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The Hydro-Quebec Eastmain 1A hydroelectric power plant in Eastmain, Que. on June 28, 2012.Jacques Boissinot/The Canadian Press

Quebec Premier François Legault wants to see his province’s electricity exports “explode” on his watch, but opposition to the construction of new transmission lines through New Hampshire and Maine continue to threaten Hydro-Québec’s ability to deliver power south of the border.

That alone should be enough of a reason for Ontario Premier Doug Ford to sit down with Mr. Legault to talk hydro. With Quebec’s neighbouring province facing a supply shortage as soon as 2023, and continued doubts about the cost estimates of refurbishing the Darlington nuclear plant, the timing may finally be right for Ontario to strike an interprovincial electricity alliance.

On the campaign trail, Mr. Legault suggested Ontario and Quebec could create a joint venture to build a new hydroelectric project to supply Ontario, sparing it from spending (according to Ontario Power Generation’s estimate) $14.9-billion to refurbish Darlington. Analysts are dubious the Darlington project can come in on budget, given previous experience.

Ontario’s Independent Electricity System Operator recently forecast a peak-period supply shortage in the province by 2023. With the permanent closing of OPG’s Pickering nuclear station by 2024, the shortage would grow significantly when Darlington’s reactors are shut down for refurbishment later in the decade. Maybe Ontario should rethink its plans altogether.

“If Quebec were to build a new hydroelectric project and transmission lines, we could offer Ontario clean energy at a lower cost than the $20-billion it is spending to refurbish its nuclear generating stations,” Mr. Legault said just before the Oct. 1 election, anticipating cost overruns on the Darlington project. “That would be a nice opportunity to contribute to Canada’s success.”

It would be easy to dismiss Mr. Legault’s proposition as idle talk. After all, proponents of an east-west Canadian energy grid have long urged Ontario, Quebec and Newfoundland and Labrador to work together to develop the country’s hydroelectric potential – to no end.

In 1998, then Quebec premier Lucien Bouchard and his Newfoundland counterpart Brian Tobin agreed to enter formal negotiations to develop a 2,200-megawatt hydroelectric project at Gull Island on the Lower Churchill River in Labrador. A deal was never reached and in 2010, another premier, Danny Williams, deemed Newfoundland would go it alone and build the far less attractive 824-megawatt Muskrat Falls project in Labrador. That decision has proved disastrous, with the $12.7-billion (and counting) Muskrat Falls threatening Newfoundland’s very solvency.

In 2015, former Ontario energy minister Bob Chiarelli and his then Newfoundland counterpart Derrick Dalley issued a joint statement saying they were exploring the possibility of jointly developing the Gull Island site to supply Ontario with power. But without an agreement to transport electricity through Quebec to Ontario, the project never got off the ground.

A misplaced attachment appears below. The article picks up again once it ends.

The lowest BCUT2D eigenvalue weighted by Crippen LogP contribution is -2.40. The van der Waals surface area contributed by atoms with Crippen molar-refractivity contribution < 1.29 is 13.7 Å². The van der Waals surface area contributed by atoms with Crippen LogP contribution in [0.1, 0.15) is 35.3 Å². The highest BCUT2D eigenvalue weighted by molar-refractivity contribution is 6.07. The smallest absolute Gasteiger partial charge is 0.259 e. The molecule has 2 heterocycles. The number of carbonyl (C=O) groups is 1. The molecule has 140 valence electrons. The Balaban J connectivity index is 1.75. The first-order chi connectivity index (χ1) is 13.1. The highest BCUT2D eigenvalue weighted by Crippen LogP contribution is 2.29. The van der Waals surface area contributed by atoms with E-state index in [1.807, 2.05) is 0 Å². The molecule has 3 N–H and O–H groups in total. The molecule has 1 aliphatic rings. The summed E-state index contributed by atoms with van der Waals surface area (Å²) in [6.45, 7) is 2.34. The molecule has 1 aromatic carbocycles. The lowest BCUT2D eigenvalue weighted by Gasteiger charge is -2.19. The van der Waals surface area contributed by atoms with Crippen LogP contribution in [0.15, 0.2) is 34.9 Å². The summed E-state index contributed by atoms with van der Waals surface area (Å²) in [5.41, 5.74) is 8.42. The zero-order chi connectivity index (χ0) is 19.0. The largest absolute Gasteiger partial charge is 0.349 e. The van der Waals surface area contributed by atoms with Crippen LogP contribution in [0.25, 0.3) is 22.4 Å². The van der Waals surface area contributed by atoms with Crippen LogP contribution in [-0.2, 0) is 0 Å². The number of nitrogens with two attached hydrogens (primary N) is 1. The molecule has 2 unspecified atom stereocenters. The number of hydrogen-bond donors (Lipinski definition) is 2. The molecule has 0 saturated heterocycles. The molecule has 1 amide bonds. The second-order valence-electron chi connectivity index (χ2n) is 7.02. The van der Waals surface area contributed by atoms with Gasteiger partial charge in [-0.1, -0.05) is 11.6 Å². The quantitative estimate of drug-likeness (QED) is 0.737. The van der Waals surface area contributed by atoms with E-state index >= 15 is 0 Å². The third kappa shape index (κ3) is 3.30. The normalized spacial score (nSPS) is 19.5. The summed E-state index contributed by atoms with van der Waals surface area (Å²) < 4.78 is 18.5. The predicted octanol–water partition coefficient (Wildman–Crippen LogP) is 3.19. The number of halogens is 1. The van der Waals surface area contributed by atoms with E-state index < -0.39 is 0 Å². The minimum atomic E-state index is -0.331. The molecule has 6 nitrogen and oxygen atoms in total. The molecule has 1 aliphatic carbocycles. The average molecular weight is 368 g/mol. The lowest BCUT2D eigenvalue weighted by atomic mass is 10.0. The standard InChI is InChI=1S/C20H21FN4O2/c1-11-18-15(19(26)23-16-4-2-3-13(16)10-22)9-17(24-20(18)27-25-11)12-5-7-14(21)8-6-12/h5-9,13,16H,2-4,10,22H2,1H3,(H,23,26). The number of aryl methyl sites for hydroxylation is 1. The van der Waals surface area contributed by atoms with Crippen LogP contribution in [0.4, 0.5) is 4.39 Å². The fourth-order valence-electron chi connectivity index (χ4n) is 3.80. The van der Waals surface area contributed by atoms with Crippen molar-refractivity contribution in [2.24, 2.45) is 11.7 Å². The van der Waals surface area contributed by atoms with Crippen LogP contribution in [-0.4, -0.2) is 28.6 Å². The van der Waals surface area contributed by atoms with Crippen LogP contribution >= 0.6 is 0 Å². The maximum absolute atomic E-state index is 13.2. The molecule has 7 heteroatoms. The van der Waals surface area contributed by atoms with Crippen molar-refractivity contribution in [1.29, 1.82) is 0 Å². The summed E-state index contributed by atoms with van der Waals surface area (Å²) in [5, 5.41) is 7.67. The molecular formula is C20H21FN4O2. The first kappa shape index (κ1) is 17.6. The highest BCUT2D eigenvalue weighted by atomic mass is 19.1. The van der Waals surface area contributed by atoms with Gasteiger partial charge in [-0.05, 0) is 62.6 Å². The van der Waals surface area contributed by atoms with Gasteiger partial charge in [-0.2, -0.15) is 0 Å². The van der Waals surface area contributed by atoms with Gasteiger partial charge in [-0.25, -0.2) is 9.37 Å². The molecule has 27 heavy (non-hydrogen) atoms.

With new governments in Quebec and Ontario, is it time to revisit the Gull Island proposal – this time with Hydro-Québec piloting the project in partnership with Ontario and Newfoundland?

“I think the federal government would support a transmission project from Labrador [through Quebec] to Ontario with great pleasure,” said Jean-Thomas Bernard, an energy economist at the University of Ottawa. After all, the federal government provided loan guarantees on debt issued to build Muskrat Falls.

Another option Mr. Legault may be considering is the development of the 1200 MW Petit Mécantina hydro project on Quebec’s North Shore. That would require repairing relations with the Innu First Nations in the region, after Mr. Legault vowed during the campaign to kill a proposed 200 MW wind power project in which several Innu communities have a financial stake. Since taking office last week, Mr. Legault’s Coalition Avenir Québec government has only said it intends to review the project, which Hydro-Québec initially argued would lead to big losses for the utility.

Meanwhile, Hydro-Québec’s inability to sign long-term sales contracts with U.S. buyers also suggests the utility should turn to Ontario for future deals.

In recent years, Hydro-Québec has sought to unload its current electricity surpluses in U.S. markets. But its export sales have occurred almost entirely on a short-term basis in the U.S. spot market, depriving the Quebec-owned utility of a permanent and certain revenue stream.

Hydro-Québec’s attempts to sign a long-term supply contract with Massachusetts continue to run up against opposition among U.S. environmentalists and renewable energy suppliers. The proposed Northern Pass transmission project that Hydro-Québec had favoured to transport power to Massachusetts was rejected by New Hampshire regulators. The project’s U.S. promoter, Eversource Energy, has appealed that decision in New Hampshire Supreme Court.

Hydro-Québec’s Plan B, the proposed New England Clean Energy Connect transmission line through Maine, now faces similar hurdles. Hundreds of opponents have filed submissions with Maine’s Public Utilities Commission seeking to block the project.

Perhaps it’s time for Hydro-Québec to look west, not just south.

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